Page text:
The debate about Sandy is heating up even if the planet isn't

by Solarevolution November 02, 2012 17:08
The debate about SuperStorm Sandy is heating up, whether the whole planet is or not. Here's what some have to say:
There is no doubt that warming is occurring but I am unclear that we understand that there is any clear correlation between warming and a bad storm although I understand the arguments for it.  I just don't think it is scientific.

I hear a hard edge in those who stridently assure us that big storms like Sandy are related to climate change.

I hear that too. I suspect fear enters into the picture for a lot of thoughtful people who have the skills and sufficient access to information resources to observe, think and act. Frankly, anyone who is not freaking out is just not paying attention. It's not just happening in New Jersey and New York. My family and friends in Sweden are in the most affected northern climate zone and they are experiencing dramatic weather changes first hand. As we rode through the Cordillera Blanca [White Range], my friends in Peru pointed out the now brown slopes. Glacier National Park had over 100 glaciers, now less than 30, and is predicted to be glacier free within 10 years. You can argue it's because of cattle in feed lots instead of cars, or chopping down the Amazon instead of burning black stones, but anyone who attributes these drastic changes to anything but human activity is delusional. We have adequate science to prove that the climate is way out of whack; how much is getting to be a detail.

I'm not suggesting people become apoplectic, but it is appropriate that we recognize the potentially devastating consequences and weigh our responses accordingly. There are those who have the skills and resources to sound the alarm about climate change. And logically, just as we don't have all the answers about peak oil (etc.), they don't have all the answers about climate change. That's a given. 
If you believe it, fine.  But acknowledge that is a belief and not a fact.
I don't base my actions on fairy tales. I operate by certain principles to avoid such traps:
  • I study issues carefully and read scientific articles, and employ journalism primarily to lead me to valid sources, not to jump to conclusions. I look beyond the sources to the support they receive, and apply Jim Hansen's adage: "It's difficult to get a man to understand something if his salary depends on him not understanding it."
  • I devoted years of my youth to learning the analytic tools I would need to discern fact from fiction. As Winston Churchill allegedly put it, "Not everyone is entitled to an opinion; in order to have an opinion, you have to know something."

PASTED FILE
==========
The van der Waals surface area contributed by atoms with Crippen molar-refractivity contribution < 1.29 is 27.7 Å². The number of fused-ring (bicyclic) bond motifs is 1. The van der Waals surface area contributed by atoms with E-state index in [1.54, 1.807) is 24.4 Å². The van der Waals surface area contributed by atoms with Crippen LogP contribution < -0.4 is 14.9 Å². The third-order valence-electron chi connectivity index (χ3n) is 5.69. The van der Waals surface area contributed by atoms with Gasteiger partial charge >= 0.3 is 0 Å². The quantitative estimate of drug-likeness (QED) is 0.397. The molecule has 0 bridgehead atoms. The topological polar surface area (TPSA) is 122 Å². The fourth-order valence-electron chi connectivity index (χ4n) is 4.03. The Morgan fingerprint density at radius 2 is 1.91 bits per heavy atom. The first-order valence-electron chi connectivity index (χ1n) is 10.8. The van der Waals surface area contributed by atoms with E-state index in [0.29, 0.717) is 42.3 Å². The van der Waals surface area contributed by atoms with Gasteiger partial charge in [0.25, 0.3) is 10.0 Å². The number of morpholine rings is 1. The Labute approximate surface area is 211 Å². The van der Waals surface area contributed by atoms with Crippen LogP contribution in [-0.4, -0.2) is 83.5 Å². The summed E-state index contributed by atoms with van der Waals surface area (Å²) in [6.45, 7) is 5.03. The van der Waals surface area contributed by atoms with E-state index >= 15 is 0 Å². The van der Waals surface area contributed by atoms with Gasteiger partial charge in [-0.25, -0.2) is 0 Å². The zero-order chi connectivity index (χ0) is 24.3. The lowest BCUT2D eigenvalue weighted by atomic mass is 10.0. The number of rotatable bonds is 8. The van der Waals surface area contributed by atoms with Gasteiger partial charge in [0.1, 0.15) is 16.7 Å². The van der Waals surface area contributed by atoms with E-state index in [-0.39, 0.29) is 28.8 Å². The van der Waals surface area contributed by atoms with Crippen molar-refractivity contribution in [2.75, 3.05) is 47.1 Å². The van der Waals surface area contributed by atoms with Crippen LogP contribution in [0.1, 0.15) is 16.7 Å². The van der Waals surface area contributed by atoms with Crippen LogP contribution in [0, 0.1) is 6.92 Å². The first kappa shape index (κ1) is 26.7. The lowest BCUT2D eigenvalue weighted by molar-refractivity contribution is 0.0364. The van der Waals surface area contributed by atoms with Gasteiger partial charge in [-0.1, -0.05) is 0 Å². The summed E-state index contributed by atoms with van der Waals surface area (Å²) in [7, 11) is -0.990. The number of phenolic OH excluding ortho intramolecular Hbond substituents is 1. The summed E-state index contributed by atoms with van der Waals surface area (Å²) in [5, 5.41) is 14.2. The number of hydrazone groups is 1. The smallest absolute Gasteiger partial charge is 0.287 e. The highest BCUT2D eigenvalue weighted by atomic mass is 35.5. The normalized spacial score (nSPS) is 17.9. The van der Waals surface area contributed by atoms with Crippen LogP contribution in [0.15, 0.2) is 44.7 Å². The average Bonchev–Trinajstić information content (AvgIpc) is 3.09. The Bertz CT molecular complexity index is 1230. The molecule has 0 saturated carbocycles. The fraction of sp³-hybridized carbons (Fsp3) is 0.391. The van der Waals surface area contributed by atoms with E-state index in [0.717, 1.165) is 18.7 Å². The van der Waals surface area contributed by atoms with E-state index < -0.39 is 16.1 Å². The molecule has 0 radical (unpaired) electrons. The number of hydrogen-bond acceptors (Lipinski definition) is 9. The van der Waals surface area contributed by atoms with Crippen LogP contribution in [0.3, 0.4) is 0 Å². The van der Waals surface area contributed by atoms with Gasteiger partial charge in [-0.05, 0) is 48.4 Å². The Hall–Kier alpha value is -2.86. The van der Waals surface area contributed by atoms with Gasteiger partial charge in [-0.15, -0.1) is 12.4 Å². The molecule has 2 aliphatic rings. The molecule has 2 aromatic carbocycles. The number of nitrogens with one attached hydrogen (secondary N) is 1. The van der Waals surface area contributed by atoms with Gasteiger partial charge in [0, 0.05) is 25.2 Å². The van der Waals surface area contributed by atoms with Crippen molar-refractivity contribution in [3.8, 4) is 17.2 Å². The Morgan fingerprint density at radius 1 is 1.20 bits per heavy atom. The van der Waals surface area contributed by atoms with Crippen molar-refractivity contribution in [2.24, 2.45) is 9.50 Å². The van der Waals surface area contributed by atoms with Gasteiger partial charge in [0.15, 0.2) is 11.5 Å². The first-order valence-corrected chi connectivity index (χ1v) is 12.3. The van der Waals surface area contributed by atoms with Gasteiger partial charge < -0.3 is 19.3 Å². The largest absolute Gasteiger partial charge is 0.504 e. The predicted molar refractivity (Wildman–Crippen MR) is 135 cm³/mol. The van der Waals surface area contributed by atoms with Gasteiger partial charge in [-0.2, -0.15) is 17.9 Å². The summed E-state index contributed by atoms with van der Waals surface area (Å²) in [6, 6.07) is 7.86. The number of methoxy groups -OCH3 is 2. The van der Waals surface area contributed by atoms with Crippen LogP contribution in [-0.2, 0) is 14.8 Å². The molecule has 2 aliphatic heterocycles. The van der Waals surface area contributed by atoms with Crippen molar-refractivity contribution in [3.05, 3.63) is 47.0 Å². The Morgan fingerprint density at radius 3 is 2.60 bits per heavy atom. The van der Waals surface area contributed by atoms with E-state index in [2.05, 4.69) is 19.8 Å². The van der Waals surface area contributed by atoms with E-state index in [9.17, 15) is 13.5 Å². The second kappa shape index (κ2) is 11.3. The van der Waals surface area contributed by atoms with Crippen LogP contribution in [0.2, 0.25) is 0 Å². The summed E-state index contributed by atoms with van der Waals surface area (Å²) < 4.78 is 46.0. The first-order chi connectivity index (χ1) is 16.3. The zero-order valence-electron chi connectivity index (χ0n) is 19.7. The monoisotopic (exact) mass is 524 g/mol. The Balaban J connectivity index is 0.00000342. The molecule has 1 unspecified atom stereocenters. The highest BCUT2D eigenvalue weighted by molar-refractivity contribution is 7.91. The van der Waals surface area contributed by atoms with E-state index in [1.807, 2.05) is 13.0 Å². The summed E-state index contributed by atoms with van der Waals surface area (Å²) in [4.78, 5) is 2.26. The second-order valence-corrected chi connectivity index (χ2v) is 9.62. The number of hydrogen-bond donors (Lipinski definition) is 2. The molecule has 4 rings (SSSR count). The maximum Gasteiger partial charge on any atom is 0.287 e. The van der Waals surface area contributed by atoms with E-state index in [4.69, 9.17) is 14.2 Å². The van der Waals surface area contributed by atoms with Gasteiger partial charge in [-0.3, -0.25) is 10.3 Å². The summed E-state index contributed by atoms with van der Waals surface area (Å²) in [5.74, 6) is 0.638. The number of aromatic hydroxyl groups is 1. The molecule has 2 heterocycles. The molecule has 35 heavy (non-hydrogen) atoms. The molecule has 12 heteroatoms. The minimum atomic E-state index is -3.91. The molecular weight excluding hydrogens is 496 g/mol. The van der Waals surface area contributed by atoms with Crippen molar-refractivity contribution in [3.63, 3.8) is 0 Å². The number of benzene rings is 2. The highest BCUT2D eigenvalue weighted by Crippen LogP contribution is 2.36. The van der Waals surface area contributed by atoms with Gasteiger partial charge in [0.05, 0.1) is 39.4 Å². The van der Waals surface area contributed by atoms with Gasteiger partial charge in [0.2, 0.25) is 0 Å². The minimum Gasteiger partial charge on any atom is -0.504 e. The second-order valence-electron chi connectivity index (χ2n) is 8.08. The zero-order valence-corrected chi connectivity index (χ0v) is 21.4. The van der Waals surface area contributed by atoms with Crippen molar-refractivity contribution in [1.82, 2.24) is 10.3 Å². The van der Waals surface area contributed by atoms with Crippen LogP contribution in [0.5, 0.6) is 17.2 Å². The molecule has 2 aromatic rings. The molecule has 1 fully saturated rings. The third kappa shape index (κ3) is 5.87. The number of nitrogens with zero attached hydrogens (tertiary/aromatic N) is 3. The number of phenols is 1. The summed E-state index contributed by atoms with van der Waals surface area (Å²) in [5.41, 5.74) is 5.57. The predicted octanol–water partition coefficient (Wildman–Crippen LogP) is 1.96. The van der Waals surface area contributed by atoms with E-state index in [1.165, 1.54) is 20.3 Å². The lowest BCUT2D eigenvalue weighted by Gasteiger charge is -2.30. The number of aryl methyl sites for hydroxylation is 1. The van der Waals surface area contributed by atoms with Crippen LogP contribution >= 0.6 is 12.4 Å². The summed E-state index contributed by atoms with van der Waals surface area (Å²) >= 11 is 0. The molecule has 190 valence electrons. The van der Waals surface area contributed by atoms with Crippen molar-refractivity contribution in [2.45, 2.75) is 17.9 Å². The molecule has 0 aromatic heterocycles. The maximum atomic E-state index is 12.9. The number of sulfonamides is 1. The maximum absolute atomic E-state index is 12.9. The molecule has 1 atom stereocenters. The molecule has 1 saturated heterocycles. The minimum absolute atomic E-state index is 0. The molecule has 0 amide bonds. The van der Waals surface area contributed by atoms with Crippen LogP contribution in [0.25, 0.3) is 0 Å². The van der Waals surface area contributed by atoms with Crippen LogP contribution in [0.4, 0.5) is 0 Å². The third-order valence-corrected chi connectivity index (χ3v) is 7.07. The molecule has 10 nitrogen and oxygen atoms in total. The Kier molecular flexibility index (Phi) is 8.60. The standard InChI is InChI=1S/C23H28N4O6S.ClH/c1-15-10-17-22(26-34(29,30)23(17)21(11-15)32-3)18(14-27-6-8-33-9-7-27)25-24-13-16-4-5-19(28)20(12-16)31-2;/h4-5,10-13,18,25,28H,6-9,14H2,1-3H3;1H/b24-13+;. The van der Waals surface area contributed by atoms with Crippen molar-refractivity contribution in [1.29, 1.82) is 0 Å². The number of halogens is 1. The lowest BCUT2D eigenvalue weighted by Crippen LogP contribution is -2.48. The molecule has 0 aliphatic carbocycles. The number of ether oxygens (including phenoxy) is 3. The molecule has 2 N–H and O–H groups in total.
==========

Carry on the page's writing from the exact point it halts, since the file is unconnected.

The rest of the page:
• I apply those tools as things come up; I do the math. I have a well-honed "crap detector" and it comes in mighty handy: I encounter B.S. just about every day.
  • And when in doubt, I apply the precautionary principle. I didn't make this up. It is statutory in the European Union.

There are ways to get to the heart of the matter. 

you may be right but you don't know.
If we are in doubt about climate change, then under the precautionary principle, it is our responsibility to err on the side of caution, in this case to jettison our addition to burning stones at all costs, just in case the IPCC is right. If they are wrong, no harm can come of it. In fact, the consequence will be on the upside: a little more oil will be spared for our children. It is our moral obligation to do so anyway. If in the process we mitigate climate change, even a little, so much the better. They will thank us for holding to our principles in the face of ridicule or worse. 

And of course there's the argument that things are going to get very much worse as humanity crashes into peak oil, even if the climate tames down completely. There will be die off (thank you, Jay Hanson). There will be climate refugees. Do we therefore turn cynical? Do we sit on our hands?

My hat is off to those who are designing and building artifacts for a world beyond oil. They may be using oil / gas / coal to do so; they need not be apologetic about that. There is so much to do that they can go where they are welcomed, not where they face cynicism or worse. With success, there will be little post-carbon pockets of sanity, which with a little luck will propagate. No, they won't reach everywhere before things go really bad. It's like building life boats. Better than going down with the ship of fools on fuels.

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